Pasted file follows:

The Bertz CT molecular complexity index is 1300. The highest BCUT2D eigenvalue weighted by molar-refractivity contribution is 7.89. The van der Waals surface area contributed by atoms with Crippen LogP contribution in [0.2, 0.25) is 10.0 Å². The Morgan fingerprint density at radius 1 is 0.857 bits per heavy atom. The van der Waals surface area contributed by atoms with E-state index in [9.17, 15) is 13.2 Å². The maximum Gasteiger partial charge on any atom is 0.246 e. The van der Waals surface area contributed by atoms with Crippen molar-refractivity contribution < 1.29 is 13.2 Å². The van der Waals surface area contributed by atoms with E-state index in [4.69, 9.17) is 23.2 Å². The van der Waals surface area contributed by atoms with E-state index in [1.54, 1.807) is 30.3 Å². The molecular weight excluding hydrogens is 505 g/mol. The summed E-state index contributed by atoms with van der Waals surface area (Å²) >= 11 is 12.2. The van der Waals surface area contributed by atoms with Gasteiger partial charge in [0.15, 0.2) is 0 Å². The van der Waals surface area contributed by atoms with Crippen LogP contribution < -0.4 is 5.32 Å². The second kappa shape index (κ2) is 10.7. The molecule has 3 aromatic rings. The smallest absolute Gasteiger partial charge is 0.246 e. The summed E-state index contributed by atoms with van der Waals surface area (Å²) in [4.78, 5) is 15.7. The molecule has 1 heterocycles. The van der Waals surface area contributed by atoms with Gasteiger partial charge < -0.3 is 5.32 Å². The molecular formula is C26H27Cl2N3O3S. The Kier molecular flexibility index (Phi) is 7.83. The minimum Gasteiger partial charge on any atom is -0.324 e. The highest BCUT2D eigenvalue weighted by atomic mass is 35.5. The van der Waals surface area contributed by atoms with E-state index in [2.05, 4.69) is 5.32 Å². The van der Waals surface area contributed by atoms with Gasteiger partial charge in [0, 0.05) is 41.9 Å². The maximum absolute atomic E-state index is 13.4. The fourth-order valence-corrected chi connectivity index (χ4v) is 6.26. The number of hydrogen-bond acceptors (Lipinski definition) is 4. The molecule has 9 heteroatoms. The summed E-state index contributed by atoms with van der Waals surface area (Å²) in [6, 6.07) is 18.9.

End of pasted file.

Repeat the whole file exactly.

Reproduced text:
The Bertz CT molecular complexity index is 1300. The highest BCUT2D eigenvalue weighted by molar-refractivity contribution is 7.89. The van der Waals surface area contributed by atoms with Crippen LogP contribution in [0.2, 0.25) is 10.0 Å². The Morgan fingerprint density at radius 1 is 0.857 bits per heavy atom. The van der Waals surface area contributed by atoms with E-state index in [9.17, 15) is 13.2 Å². The maximum Gasteiger partial charge on any atom is 0.246 e. The van der Waals surface area contributed by atoms with Crippen molar-refractivity contribution < 1.29 is 13.2 Å². The van der Waals surface area contributed by atoms with E-state index in [4.69, 9.17) is 23.2 Å². The van der Waals surface area contributed by atoms with E-state index in [1.54, 1.807) is 30.3 Å². The molecular weight excluding hydrogens is 505 g/mol. The summed E-state index contributed by atoms with van der Waals surface area (Å²) >= 11 is 12.2. The van der Waals surface area contributed by atoms with Gasteiger partial charge in [0.15, 0.2) is 0 Å². The van der Waals surface area contributed by atoms with Crippen LogP contribution < -0.4 is 5.32 Å². The second kappa shape index (κ2) is 10.7. The molecule has 3 aromatic rings. The smallest absolute Gasteiger partial charge is 0.246 e. The summed E-state index contributed by atoms with van der Waals surface area (Å²) in [4.78, 5) is 15.7. The molecule has 1 heterocycles. The van der Waals surface area contributed by atoms with Gasteiger partial charge < -0.3 is 5.32 Å². The molecular formula is C26H27Cl2N3O3S. The Kier molecular flexibility index (Phi) is 7.83. The minimum Gasteiger partial charge on any atom is -0.324 e. The highest BCUT2D eigenvalue weighted by atomic mass is 35.5. The van der Waals surface area contributed by atoms with E-state index in [2.05, 4.69) is 5.32 Å². The van der Waals surface area contributed by atoms with Gasteiger partial charge in [0, 0.05) is 41.9 Å². The maximum absolute atomic E-state index is 13.4. The fourth-order valence-corrected chi connectivity index (χ4v) is 6.26. The number of hydrogen-bond acceptors (Lipinski definition) is 4. The molecule has 9 heteroatoms. The summed E-state index contributed by atoms with van der Waals surface area (Å²) in [6, 6.07) is 18.9.